At the same time, in a crisis users are under a significant amount of emotional stress. They need to gather and decipher information quickly, while potentially facing physical harm. The lean communication tools are simply not robust enough to avoid the misinterpretation that can result from stress. Rich, natural communication is required. These “mediating” devices create challenges for comprehension and working together, even in everyday life, because they lack the visual element. When comparable groups or teams are asked to make decisions using the same factual information and objectives that the decision process, participation levels, alternative viewpoints considered, amount of time given to discussion and the final decisions will vary (sometimes significantly) based on the method or modality used for their communication interaction. So a team that faces a decision in a face-to-face conference room will make their decision differently and will reach a decision that may be very different from one which interactions via a telephone conference call, email or web-based interaction.
Crises require cross-communication among groups that are not in the same physical location and may not interact on a regular basis. Government agencies, businesses, health officials, external experts and the public all need to share information in order to respond effectively to a large-scale crisis. These groups may not have in-person meetings with each other often. They are made up of people who may not know each other well and may not have developed an understanding of the non-verbal cues that comes from frequent face-to-face contact.
J.D. Wallace, Scott Feinberg and I conducted research on the impact of visual communication (video conferencing as alternative to other distance communication methods) for crisis communication which is available for download as a white paper from Tandberg. In that analysis we found that effective crisis communication should ensure that response groups communicate with each other on a regular basis prior to any crises. Familiarity (experience, practice, tests, etc.) with people, tools, communication modalities, and the plan, reflects the importance of pre-crisis communication to enhance crisis communication. During a crisis, there are times when it is important to utilize rich media communication channels to enhance communication effectiveness (including feedback, participation, stress monitoring, and non-verbal cues). An effective crisis communication plan should make roles and responsibilities clear so that processes are well understood and all parties are included in time of crisis. Effective crisis communication should use all available methods to gather information directly from the field and confirm critical information with a feedback loop. Communication that builds mutual trust among team members should be a key planning focus long before a crisis occurs. An effective communication plan should address potential problems inherent in group dynamics. While ensuring that the team has cohesive objectives, crisis managers should be sure to provide outlets for team members to express disagreement, ask questions, and (re)evaluate assumptions.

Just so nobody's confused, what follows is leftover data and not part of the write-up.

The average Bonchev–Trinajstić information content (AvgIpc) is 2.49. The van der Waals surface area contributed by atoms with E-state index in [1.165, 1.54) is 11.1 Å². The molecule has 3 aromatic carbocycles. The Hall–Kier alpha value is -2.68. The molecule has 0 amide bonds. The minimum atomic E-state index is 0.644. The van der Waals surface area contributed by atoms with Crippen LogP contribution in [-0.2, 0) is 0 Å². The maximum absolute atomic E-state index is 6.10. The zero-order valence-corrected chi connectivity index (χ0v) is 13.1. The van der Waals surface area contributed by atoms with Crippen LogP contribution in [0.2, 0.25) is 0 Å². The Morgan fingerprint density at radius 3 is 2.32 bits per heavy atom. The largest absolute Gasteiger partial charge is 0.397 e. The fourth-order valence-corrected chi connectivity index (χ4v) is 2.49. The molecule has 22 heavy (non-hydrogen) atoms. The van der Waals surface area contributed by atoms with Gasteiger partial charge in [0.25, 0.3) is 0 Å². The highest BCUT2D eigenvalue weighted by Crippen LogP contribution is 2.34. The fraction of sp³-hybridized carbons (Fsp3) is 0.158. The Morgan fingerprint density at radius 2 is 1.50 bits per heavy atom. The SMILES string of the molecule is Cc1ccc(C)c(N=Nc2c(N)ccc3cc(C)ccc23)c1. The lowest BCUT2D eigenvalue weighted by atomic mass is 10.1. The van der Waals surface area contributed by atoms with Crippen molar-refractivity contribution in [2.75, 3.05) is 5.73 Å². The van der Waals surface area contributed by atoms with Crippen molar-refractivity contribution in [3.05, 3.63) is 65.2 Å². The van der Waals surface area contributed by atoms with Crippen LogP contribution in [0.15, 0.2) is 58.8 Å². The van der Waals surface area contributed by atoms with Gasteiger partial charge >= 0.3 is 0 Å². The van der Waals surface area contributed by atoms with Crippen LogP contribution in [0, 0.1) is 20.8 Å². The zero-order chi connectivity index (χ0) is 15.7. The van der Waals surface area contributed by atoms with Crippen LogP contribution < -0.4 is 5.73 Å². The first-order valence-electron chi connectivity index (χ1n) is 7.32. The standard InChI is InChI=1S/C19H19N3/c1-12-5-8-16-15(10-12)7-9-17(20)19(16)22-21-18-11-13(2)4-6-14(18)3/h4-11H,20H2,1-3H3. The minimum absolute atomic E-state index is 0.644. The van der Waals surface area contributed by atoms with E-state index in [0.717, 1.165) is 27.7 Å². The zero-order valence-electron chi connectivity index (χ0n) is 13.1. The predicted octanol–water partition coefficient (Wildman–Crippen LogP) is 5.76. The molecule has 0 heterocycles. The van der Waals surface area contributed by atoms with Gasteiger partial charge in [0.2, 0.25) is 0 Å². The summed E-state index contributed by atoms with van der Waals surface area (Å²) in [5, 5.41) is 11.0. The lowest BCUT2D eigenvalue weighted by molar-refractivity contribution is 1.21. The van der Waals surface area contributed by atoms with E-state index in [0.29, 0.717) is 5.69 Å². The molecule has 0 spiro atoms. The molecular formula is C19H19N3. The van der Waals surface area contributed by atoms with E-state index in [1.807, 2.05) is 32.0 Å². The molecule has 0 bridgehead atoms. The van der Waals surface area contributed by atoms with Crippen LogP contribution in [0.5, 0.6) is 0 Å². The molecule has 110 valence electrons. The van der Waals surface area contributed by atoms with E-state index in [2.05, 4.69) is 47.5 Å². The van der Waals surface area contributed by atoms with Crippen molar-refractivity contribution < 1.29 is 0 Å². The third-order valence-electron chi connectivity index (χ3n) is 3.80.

What makes communication during a crisis so much more difficult than everyday interactions? Crises are usually fast- paced, stressful, and urgent situations in which critical (sometimes life and death) decisions often have to be made with limited or changing information. It is important for crisis managers to discern appropriate responses to different types of threats. Correctly determining when a crisis situation demands a non-routine organizational response is part of their challenge.
One important communication factor is that it is essential to ensure that all of your key people are fully participating (mentally and actively engaged) in the decision making process as well as the crisis management process. This requires active listening, appropriative communication response, and overcoming apprehension about “speaking out” at critical times. Advance communication and team work training is essential for effective crisis communication readiness.